Students perform a sword dance.
Students perform a sword dance.

Students at La Purisima Catholic School Dance to the Tune of Mexican Folklore

It might only be in the United States, or possibly Southern California, where one finds Caucasian, Vietnamese and Latino students dancing together to traditional, folkloric Mexican songs. The Eighth Annual "La Purisima Ballet Folklorico" at La Purisima Catholic School in Orange featured just that. In an evening performance, students -- clad in traditional, multicolored Mexican dresses and suits -- stomped  their feet to several folkloric Mexican dances.

Traditionally, "Ballet Folkorico de Mexico" is a folkoric ballet troupe in Mexico city that showcases several dances in traditional costumes, reflecting and celebrating Mexican culture and heritage.

The evening production drew an audience of nearly 200 parents, staff and faculty members. Marlene Earl's son, a kindergartener at the elementary/junior high school, performed as a mini-charro.

"I like seeing a multiethnic group performing one culture's dance," she said. The school ensemble practiced for 10 weeks to perform dances from seven different regions -- Zacatecas, Oaxaca, Jalisco, Sinaloa, Chiapas, Yucatan, and Veracruz.

Deborah A. Tejadilla, who produced and directed the 90-minute long performance, flew to Guadalajara to purchase the different costumes for each dance.

"Every button, ribbon and ruffle means something," she said. "This program is something that really evolved into a beautiful celebration of children. It's promoting self-esteem and confidence, and getting to know Latino culture."

Andrew Jimenez, a sixth-grader at La Purisima, performed in the ballet folklorico for the past two years. "It makes me feel like I'm at home when I'm on stage and I dance," he said. "My grandfather does it, and so I love to do it." Jimenez performed in "Los Machetes" (the swords) from Jalisco (home of the "Mariachi") where he and his peers, wearing Spanish charro suits and draped in rainbow-colored sarapes, danced while clapping their aluminum-wrapped, cardboard swords together, syncing each bang to the beat. They danced on stage to the backdrop of a large Spanish mission painting.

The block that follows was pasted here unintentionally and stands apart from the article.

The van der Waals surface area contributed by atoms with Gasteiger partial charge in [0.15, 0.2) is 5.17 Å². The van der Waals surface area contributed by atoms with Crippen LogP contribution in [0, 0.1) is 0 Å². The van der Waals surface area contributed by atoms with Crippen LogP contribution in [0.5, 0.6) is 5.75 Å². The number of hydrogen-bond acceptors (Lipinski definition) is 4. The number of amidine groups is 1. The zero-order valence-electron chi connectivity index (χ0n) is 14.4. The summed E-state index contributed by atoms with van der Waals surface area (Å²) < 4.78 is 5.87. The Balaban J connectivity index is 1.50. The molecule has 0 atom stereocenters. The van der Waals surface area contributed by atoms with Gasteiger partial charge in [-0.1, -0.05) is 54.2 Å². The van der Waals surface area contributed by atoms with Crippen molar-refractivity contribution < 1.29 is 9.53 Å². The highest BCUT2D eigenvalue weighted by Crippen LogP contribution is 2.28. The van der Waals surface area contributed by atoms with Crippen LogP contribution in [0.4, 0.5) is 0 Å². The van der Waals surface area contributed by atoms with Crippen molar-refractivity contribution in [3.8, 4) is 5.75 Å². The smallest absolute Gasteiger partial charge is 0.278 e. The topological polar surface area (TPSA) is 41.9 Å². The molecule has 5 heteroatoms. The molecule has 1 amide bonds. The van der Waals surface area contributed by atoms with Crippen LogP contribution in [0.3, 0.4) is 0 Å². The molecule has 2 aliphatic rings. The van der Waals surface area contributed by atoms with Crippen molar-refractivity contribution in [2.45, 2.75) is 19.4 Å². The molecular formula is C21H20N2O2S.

It was one of the beginning dances of the performance, followed by "Moviendo Las Carderas," (move your hips) where a group of 8th-grade girls danced to the Sinaloan traditional song with a modern flair of tropical beats. The girls wore crimson red and black floral dresses laced with gold ribbons.

In "Los Rebezos" (the shawls), another lively, Mariachi-styled, acoustical tune from Jalisco, the students looked like a painter's palette -- they wore red, lime green, purple, black, lavender and orange dresses with dainty red shawls wrapped across their shoulders as they ran across the stage, stomping their black heels deliberately to a medley beat of trumpets, acoustics and violins. Up next, La Purisima's Parish children performed a folkloric dance from Chiapas, shaking their hand-held maracas in sync with the percussive, upbeat rhythm of "Corazones Alegres" (happy hearts).

In "Mujeres Que Se Pintan" ("The Women that Are Painted"), the 8th-grader girls performed a four-step in ankle-length white dresses embroidered with bright blue, yellow and orange floral prints, while daintily waving flower-laced fans to a combination of Mayan-influenced, Spanish folkloric tunes.

The evening ended with all students performing to the famous, festive and tropical dance of "La Bamba" from Veracruz, a region in Eastern Mexico. The boys changed from black Charro suits to white guabayera shirts and pants with red bandanas underneath straw hats. Afterwards, Tejadilla awarded the students with certificates for their participation in the after school program.

"Everyone is a superstar in folklorico," Tejadilla said. "You don't know who the honor roll kid is or the outcast or misfit. All the barriers are dropped and everyone becomes a superstar."

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